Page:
Quilombo dos Palmares founded by Africans who escaped slavery maintained its independence for 100 years and has become a touchstone for a new generation
A palm-fringed ridge rises above the plains of Alagoas in north-east Brazil. Just a few replica thatched huts and a wall of wooden stakes now stand at its summit, but this was once the capital of the Quilombo dos Palmares a sprawling, powerful nation of Africans who escaped slavery, and their descendants who held out here in the forest for 100 years.
Its population was at least 11,000 at the time, more than that of Rio de Janeiro across dozens of villages with elected leaders and a hybrid language and culture.
Palmares allied with indigenous peoples, traded for gunpowder, launched guerrilla raids on coastal sugar plantations to free other captives, and withstood more than 20 assaults before falling to Portuguese cannons in 1695.
Hundreds threw themselves to their deaths rather than surrender, said local guide Thais Dandara Thaty at the historical site in Serra da Barriga. In her telling, those killed included Dandara her adoptive namesake captain of a band of warrior women, whose husband Zumbi is similarly shrouded in myth as a fearless Palmarian commander.
Some 5 million enslaved Africans were brought across the Atlantic to Brazil between 1501 and 1888. Many escaped, forming quilombos, or free communities.
Three centuries later, the remarkable saga of Palmares, the largest, is being seized on once more as a symbol of resistance against Brazils rightwing president and the countrys pervasive racism towards its black and mixed-race majority.
A pair of new television and Netflix documentaries, screened in late 2018 and this June, have examined the legacy of Palmares. In March, the victorious carnival parade of Mangueira samba school highlighted Dandara among a lineup of overlooked black and indigenous heroes. Later that month, Brazils senate voted to inscribe Dandara in the Book of Heroes in the Pantheon of the Fatherland, a soaring, modernist cenotaph in Braslia.
Angola Janga, a graphic novel charting the rise and fall of Palmares, has won a string of awards. Many people want an alternative view, to try to escape the one-sided, one-dimensional vision of our history imposed by the Portuguese and Brazilian elite, said author Marcelo DSalete, whose painstakingly researched book, including maps and timelines alongside striking monochrome illustrations, has been widely used in classrooms.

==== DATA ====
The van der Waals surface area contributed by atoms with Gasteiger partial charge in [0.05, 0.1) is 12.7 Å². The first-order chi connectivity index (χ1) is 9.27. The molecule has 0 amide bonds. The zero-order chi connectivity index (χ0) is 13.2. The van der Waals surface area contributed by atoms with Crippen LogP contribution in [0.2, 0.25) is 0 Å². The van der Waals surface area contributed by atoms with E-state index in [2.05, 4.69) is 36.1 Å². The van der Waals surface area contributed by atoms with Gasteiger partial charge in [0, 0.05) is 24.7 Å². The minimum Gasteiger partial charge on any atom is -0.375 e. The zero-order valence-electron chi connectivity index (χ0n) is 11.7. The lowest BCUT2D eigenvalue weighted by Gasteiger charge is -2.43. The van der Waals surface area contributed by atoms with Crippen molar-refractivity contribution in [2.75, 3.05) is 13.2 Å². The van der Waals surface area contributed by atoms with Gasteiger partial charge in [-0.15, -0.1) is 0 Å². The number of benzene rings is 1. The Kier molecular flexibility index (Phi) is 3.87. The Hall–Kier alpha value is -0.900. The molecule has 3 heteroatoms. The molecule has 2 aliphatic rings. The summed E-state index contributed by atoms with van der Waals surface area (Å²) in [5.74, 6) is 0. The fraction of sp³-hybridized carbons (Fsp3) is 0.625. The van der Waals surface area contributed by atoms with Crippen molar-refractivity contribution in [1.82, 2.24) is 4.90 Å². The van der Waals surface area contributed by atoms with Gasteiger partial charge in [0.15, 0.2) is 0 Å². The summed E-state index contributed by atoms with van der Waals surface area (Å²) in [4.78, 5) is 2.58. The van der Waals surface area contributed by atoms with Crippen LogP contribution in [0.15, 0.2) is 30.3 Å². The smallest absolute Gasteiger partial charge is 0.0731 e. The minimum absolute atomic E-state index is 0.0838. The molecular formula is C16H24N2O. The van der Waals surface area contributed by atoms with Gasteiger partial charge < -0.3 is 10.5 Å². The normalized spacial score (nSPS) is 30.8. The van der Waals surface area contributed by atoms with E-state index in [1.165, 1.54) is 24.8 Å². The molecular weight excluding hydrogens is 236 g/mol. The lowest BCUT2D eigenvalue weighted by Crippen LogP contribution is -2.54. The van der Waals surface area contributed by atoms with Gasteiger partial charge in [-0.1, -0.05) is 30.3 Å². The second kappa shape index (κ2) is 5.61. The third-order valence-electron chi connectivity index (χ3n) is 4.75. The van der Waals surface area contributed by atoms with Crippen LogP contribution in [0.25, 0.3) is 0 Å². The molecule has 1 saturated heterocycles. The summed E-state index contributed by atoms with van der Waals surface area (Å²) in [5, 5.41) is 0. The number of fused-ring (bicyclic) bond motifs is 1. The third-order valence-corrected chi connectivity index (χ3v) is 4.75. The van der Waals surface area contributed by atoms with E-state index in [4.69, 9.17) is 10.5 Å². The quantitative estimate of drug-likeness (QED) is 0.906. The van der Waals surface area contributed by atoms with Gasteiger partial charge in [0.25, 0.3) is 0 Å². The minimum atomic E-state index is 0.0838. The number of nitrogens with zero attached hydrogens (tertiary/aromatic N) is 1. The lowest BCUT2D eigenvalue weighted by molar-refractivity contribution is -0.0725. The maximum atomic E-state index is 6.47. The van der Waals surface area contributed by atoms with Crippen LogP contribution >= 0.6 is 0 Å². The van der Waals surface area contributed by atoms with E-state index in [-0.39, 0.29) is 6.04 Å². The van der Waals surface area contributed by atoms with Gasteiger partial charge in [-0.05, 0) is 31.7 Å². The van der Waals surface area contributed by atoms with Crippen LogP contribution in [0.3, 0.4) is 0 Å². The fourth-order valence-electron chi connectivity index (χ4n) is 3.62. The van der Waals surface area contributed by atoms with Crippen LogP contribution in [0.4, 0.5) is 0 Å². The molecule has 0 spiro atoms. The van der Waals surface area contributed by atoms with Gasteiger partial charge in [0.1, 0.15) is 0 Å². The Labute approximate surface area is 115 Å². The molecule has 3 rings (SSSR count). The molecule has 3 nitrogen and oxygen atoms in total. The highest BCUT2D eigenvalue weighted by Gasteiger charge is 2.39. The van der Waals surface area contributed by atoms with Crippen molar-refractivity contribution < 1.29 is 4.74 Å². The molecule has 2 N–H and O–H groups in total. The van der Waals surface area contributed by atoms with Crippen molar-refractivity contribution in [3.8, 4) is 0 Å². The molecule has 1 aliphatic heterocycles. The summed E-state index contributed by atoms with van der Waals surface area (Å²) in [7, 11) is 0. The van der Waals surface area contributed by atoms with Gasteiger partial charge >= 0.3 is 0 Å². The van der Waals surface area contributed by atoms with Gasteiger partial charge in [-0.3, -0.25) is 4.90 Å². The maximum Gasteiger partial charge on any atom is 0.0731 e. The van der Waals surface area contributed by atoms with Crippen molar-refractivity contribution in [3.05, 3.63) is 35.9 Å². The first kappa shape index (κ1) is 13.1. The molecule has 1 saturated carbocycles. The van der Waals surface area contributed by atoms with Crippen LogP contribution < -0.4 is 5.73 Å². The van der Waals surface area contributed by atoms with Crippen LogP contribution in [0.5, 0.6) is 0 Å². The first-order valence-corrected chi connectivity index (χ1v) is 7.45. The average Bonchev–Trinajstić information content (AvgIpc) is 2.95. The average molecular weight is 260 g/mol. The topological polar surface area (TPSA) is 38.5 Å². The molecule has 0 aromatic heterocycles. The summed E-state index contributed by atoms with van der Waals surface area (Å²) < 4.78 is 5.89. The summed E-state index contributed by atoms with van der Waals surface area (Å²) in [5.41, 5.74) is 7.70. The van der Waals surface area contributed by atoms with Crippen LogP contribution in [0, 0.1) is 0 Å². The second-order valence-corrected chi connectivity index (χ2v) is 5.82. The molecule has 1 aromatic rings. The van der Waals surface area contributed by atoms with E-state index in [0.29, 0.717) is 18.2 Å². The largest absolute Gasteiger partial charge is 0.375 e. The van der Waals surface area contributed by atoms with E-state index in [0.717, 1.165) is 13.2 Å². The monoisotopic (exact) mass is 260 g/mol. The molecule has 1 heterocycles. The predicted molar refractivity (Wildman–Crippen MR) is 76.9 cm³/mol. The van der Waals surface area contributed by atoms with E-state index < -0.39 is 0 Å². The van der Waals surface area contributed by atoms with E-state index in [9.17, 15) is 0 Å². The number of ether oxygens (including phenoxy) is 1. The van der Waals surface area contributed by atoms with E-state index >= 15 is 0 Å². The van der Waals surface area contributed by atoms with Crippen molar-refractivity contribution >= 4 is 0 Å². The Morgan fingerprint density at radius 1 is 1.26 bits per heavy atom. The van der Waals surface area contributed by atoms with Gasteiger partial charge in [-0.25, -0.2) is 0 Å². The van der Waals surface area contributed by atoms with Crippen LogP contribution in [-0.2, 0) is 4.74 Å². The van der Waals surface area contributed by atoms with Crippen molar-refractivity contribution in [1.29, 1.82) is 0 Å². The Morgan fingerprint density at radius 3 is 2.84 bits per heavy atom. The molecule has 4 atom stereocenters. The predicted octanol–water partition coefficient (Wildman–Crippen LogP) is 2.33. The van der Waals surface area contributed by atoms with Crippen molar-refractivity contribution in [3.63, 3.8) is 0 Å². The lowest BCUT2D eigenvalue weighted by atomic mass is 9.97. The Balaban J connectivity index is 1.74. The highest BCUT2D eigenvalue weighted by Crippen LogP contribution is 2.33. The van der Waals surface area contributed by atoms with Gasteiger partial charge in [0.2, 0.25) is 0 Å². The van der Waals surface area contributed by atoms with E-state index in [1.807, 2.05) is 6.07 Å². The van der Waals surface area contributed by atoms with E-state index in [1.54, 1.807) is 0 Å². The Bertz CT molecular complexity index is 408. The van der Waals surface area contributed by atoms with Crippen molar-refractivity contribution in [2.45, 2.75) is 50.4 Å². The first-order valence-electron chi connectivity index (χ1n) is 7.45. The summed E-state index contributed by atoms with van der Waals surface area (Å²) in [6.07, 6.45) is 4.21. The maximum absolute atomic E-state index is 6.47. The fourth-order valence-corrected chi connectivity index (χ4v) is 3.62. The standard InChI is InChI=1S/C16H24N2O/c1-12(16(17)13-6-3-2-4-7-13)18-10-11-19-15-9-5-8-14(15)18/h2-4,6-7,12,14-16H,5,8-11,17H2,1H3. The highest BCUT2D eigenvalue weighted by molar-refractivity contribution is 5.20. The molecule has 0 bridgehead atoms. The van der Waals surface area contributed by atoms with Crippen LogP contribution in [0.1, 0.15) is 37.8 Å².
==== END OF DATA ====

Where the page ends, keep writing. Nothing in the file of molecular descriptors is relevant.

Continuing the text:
Quilombosin general are very big right now, said Ana Carolina Loureno, a sociologist and adviser to one recent documentary on Palmares. Young Afro-Brazilians have even coined a verb, she added to quilombar meaning to meet up to debate politics or simply celebrate black music, culture and identity.
This renewed prominence coincides with a sharp rightward turn in Brazilian politics. Jair Bolsonaro has denied that Portuguese slavers set foot in Africa, and vilified the roughly 3,000 quilombos dotted across Brazil today poor and marginalised Afro-Brazilian communities, often descended from fugitive slaves branding their residents not even fit for procreation.
The president has sought to erode the landholding rights of quilombo communities in favour, critics argue, of the powerful agribusiness sector. Police killings, mainly of Afro-Brazilians, in Rio de Janeiro and So Paulo have also risen sharply in 2019 with the ex-paratroopers encouragement.
Earlier this month, footage of supermarket security guards whipping a bound and gagged black teenager for allegedly shoplifting, prompted reflections on the lasting legacy of slavery.